Some Assyrians have grand churches, but this church building was simple and modern. Inside, a red velvet curtain separated the sanctuary from the rest of the church. There were no icons or sacred images, only the cross—a distinctive cross without a corpus, which is the hallmark of their tradition. Crosses were displayed on stands around the church, so that people can approach the cross and kiss it (much as icons are kissed in the Eastern Orthodox Churches). The priest held a similar cross in his hands during parts of the liturgy. Nineteenth-century Protestants, fascinated by the fact that the Assyrian Christians had no images, proclaimed them “aniconic.” Subsequent historical study showed that they did have images at one time, but lost them due to historical circumstances: first the iconoclast controversy in the Byzantine Empire, and then the spread of Islam. Yet because they had worshiped without images for so many centuries, the term “aniconic” stuck, and is still sometimes used today.
The entire liturgy was celebrated in Aramaic. The church projected the prayer texts on a screen, paired with English translations to help the congregation follow. The anaphora was in ancient Aramaic, while the homily and other spoken parts of the liturgy were in its modern equivalent, but the congregation obviously knew modern Aramaic well enough to sing the songs easily and laugh at the homilist’s jokes even without the translation. I had never heard Aramaic spoken before, and I was intent upon hearing it now because it is the language that was spoken by Jesus. There was something awesome about that for me, a connection to the Incarnation. We all, more or less, assimilate Jesus into our own cultural landscape, and it is fitting because he came for all and belongs to all who believe in him. Yet the slight shock of “otherness” I felt in hearing the Aramaic language called me to encounter him as different, as “the other” whom I do not know.
The peace was solemnly passed from one member of the congregation to the next with a gesture unlike the handshake we typically exchange in the Catholic Church. One person cupped their hands together and extended them, while the next put their hands around the first person’s hands as if to receive what was held out to them. That person then passed it on to the next in the same way—a kind of mime, making an invisible reality visible. We were also doused with incense before communion in a ritual of purification. The worshippers fanned the smoke toward themselves as the thurifer brought the incense up and down the aisle. Communion was offered under both forms, with leavened bread and with the chalice administered by the deacon. Communion in the hand is the ancient practice of the Assyrian Church and the cup is always offered, though communion given with a spoon was mentioned as an option in some medieval texts.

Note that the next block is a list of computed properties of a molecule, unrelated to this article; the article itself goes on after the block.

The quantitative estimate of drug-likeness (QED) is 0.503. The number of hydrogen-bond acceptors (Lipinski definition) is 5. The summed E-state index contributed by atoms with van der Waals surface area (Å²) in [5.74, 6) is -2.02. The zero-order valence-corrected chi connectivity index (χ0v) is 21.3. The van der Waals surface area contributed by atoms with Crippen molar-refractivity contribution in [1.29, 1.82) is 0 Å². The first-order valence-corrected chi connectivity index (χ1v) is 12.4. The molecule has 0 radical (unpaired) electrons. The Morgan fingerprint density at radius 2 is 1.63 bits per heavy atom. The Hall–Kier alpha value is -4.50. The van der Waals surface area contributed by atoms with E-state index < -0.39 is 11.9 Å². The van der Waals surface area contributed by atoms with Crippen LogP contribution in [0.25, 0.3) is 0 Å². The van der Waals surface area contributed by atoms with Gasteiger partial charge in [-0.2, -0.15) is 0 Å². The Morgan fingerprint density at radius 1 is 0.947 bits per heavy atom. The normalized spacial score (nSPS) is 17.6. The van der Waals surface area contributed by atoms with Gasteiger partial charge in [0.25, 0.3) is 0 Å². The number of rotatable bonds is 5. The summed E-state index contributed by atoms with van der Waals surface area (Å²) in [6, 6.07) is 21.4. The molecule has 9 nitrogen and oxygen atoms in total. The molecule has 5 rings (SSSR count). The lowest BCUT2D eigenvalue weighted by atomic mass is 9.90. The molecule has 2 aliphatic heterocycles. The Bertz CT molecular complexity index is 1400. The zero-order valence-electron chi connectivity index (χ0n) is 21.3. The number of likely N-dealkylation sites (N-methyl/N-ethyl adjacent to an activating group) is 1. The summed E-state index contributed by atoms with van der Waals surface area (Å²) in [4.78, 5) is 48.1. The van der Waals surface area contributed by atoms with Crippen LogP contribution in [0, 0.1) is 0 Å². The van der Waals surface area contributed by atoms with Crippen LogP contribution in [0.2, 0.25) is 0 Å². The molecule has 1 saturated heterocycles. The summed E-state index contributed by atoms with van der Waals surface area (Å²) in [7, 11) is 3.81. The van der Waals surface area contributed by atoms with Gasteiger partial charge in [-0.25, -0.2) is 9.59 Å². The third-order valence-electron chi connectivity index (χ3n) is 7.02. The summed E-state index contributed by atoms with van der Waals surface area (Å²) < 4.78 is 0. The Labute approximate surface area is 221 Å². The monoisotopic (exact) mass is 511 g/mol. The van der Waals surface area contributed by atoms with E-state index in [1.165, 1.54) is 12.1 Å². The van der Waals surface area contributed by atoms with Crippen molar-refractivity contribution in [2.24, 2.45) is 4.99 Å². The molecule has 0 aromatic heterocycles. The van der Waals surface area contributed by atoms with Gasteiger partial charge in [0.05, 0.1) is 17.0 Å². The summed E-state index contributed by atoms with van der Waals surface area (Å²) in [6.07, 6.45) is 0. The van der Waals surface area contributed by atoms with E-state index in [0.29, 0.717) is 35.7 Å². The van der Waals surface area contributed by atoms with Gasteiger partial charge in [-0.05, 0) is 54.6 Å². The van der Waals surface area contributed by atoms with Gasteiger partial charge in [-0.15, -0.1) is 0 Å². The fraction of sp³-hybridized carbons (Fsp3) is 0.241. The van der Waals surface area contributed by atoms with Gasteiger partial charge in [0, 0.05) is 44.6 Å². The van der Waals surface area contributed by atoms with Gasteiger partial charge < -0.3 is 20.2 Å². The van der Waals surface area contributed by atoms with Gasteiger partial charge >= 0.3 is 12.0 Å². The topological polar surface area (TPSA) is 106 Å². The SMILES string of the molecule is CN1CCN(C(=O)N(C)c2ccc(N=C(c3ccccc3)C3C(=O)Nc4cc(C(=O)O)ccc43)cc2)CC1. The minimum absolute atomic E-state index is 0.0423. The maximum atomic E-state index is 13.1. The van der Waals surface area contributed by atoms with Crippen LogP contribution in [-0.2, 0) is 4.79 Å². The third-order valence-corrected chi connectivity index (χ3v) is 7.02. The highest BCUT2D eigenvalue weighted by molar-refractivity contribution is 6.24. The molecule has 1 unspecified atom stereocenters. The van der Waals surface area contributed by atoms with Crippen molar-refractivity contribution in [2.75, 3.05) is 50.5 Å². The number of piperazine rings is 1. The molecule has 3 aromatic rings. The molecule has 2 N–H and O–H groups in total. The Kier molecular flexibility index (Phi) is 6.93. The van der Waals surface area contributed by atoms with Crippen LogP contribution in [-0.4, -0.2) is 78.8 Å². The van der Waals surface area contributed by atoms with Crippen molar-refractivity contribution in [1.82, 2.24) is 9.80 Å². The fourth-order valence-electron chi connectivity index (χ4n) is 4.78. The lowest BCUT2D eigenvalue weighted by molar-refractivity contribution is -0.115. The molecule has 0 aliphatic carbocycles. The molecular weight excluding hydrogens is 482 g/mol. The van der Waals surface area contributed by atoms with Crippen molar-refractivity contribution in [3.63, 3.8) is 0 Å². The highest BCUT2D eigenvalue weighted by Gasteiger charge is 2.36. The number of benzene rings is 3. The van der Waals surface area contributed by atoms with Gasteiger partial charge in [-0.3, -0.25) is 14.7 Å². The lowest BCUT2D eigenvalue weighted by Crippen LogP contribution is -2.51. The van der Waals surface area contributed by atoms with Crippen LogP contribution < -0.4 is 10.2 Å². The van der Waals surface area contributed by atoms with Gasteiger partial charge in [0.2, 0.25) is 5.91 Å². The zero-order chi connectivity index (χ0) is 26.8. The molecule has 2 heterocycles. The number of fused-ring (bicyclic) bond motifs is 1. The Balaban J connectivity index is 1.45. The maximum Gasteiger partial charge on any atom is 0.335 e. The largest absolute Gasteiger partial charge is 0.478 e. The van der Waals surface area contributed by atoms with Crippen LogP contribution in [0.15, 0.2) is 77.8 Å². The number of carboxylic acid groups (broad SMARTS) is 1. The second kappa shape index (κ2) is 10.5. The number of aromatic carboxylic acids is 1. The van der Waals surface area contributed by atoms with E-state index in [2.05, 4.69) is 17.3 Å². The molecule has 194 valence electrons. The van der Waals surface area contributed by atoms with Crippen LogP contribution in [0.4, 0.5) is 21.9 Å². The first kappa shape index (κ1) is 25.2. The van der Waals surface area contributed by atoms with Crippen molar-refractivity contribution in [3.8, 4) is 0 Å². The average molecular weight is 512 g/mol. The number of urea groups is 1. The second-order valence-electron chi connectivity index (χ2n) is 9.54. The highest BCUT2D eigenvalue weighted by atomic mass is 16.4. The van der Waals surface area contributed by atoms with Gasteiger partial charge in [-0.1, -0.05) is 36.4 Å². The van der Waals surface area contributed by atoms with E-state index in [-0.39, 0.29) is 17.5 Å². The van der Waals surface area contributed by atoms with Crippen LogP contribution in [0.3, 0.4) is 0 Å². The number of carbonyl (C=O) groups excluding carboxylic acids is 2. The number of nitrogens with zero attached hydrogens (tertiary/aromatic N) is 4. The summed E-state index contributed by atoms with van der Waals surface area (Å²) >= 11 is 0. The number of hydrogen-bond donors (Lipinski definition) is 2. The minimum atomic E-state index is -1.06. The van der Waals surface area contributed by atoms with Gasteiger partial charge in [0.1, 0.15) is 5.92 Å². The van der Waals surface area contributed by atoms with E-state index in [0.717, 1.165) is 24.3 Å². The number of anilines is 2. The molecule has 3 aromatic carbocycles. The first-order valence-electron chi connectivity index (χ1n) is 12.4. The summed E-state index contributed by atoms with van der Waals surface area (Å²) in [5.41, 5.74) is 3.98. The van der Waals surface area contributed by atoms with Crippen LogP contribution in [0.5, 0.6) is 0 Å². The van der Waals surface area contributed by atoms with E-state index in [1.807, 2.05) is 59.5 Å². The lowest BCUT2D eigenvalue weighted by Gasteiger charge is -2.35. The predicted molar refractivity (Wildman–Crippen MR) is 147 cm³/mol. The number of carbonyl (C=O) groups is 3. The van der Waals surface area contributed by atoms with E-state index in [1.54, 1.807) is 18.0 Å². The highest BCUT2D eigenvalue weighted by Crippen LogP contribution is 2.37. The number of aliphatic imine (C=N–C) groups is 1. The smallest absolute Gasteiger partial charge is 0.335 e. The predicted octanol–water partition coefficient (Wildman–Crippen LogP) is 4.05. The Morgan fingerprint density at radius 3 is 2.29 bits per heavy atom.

I learned later that the yeast used in the home-baked bread of the Eucharist is always mixed with some yeast from a previous batch. Tradition maintains that due to this practice, the yeast in the bread can be traced all the way back to apostolic times—kind of like your grandmother’s sourdough starter, only more numinous. We Catholics make much of apostolic succession in Holy Orders; the Assyrians have it even in the bread.
We were received with respectful and genuine hospitality, which I understand is typical of Assyrian communities. My dentist and his family couldn’t come that Sunday, so he put his parents in charge of us. My husband and I got turned around on our way to the church and arrived late (“lost in Yonkers” is not a Neil Simon play, it’s an existential condition), yet this lovely couple waited for us at the door until we came, and helped us find our places. They didn’t hover, but they made sure we were settled. After the service, they found us again and told us, with a smile, “You must come for breakfast. It’s required.” And indeed, everyone was at breakfast, including the bishop, whom we had the honor of meeting. We ate a kind of stew made of chicken and barley on which you ladle a spoonful of melted butter—the menu, we learned later, is determined by the saint’s day, though we never found out which saint inspired this particular dish.
It was hard to leave—literally. Late as we were, other people had come in later still (the service lasted about two hours, with people continually arriving) and our car was boxed in at the parking lot. But because everybody knew everybody else, we were soon able to identify the person who was the overseer of parking and he identified the owner of the car, who obliged us, and soon enough we were on our way, amidst smiles and waves and general camaraderie.
As is the case with all warm cultural traditions, I am sure there are people in it for the food, the shared heritage, the sense of family. But for me, as a visitor, I remain haunted by the liturgy itself. The Assyrians hold a treasure in their liturgy—a liturgical gem that belongs to the great, diverse heritage of worldwide Christianity.
They hold this treasure in earthen vessels. In recent years, Assyrian Christians in Iraq, Iran, and Syria have been subjected to mass atrocities, displacement, and exile because of wars and invasion by ISIS. There are diaspora communities in other countries, including the United States and Canada, but those who have remained in their countries of origin have been going through incredible suffering and devastation. Homes and lands have been seized; churches defaced and desecrated; people brutalized, held for ransom, or killed. A great number of Assyrian Christians have been forced either to flee from the regions where their ancestors lived for thousands of years, or to take desperate last stands against their attackers.
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